Like other social changes, technology has positive as well as negative implications for society, with effects on parenting, child-parent relationship, and inter-spousal relationships. These can be viewed vis-à-vis the “challenges” that it portends, as well as the “prospects” that it promises for the family in today’s Africa, especially through the dimension of social media.
The challenges in parenting stem from the fact that children are more abreast of technological development even more than their parents. This is more so, given the fact that today’s African children were born in an age where their continent is eschewing conservatism and accepting modern technology. Parents, therefore, may not know as much as their children when it comes to ICT so that children become ICT “teachers” to their parents. The parents are consequently unable to regulate the “open-ended cheque” that technology presents the African child. Aside unbridled access to immoral resources like pornography and its attendant manifestations such as masturbation, children are also prone to get enmeshed in anti-social networks which influences the course of their life.
As evidenced by various research, younger persons are more adventurous than the old. ICT presents children an opportunity for adventure in typically unafrican ways. Video games have become another major area where technology has impacted on parenting in Africa. The orientation of the video game (e.g. competition, intelligence, creativity or violence) conditions children’s psychology, such that they are more disposed to certain behavioral tendencies, including aggression and violence. In line with the “isolated” nature of the child’s nuclear family, technology also produces an “individualized person” different from the “community orientation” for which Africa is known. This undermines the quality as well as quantity of social support that can be available to children and how well they can leverage on it in times of frustration and need.
In terms of child-parent relationship, technology has the tendency to impact on parents and children in manners that could impair the healthy relationship between them. Parental attention is at high risk of being arrested by technology in today’s working society. Aside from entertainment, technology further makes it easier to continue business or office responsibility during a time that would have been spent on parenting and child-rearing”. There is the tendency too, for the child to find a false sense of independence in technology, innocently believing that technology is able to solve every of his/her problem. Quality parent-child time can become difficult, that neither parents nor children get to know each other intimately. This eventually can affect the sense of importance that they ascribe to each other. It also provides fertile ground for distance, misunderstanding, trust issues, communication problems, and recurring conflict; less love in families, diminished comfort, insecurity, decreased face-to-face communication, and ultimately weak Parent-child relationship!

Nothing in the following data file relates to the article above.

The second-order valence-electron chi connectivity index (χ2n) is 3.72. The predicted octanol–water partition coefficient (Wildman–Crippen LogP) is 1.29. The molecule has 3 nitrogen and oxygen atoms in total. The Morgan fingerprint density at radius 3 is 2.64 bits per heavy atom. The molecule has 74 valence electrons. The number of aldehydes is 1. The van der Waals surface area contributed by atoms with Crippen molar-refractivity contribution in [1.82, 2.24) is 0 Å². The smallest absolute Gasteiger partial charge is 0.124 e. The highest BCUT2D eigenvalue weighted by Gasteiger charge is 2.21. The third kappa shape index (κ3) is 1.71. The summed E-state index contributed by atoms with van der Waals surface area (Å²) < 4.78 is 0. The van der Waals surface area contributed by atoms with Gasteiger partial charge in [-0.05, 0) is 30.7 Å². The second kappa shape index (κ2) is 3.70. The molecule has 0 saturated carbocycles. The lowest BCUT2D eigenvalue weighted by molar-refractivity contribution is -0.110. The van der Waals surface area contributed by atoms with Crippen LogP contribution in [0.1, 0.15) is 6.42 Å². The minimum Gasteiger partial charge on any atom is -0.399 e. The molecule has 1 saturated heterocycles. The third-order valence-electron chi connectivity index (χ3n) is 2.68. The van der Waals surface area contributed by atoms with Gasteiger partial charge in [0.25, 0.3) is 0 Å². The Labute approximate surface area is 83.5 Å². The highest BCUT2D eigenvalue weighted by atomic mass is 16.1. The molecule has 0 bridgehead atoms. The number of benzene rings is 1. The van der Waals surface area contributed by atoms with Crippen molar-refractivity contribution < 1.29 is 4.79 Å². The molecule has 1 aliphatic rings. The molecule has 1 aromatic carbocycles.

The inter-spousal relationship is also not spared from the challenges that technology poses to humanity. Like the child-parent, technology equally has the tendency of creating social distance between married couples. It creates distractions that inhibit meaningful conversation while undermining intimacy. Consequently, couples are unable to enjoy the needed social support from each other, making it easier for stress, tension and pressure from outside the family (e.g. work) to affect them in adverse ways, including depression in extreme cases.
Beyond all of these, ICT through the social media, entrenches a culture of ostentation, hedonism (pleasure and aggrandizement) and materialism, with far-reaching implications for the traditional values of hard work, modesty, and contentment, particularly among the young. Social media also accentuates the possibility of leading fake, masked lives as people easily camouflage their real identities. With the ease of social media networking, young men and women are now able to contract marriages without necessarily knowing each other as intimately as would have produced an ideal marriage. Family life is further challenged as members no longer know the people that their relatives associate with. With unregulated acceptance and use of ICT and social media, marriage and family life in Africa is on a downside.
The issues raised above do not imply that ICT and social media completely lack beneficial potentials for the family in Africa. They rather point to the dysfunctions emanating from such usage based on existing realities. However, the effects of these dysfunctions can be mitigated through a conscious, deliberate move towards responsible ICT usage, particularly in the area of social media. This can begin by a massive campaign aimed at drawing stakeholders’ attention to these issues and their multiplier implications for society. Families need to be sensitized on the need for disciplined and responsible use of social media while regulating access to and usage of ICT resources for young members.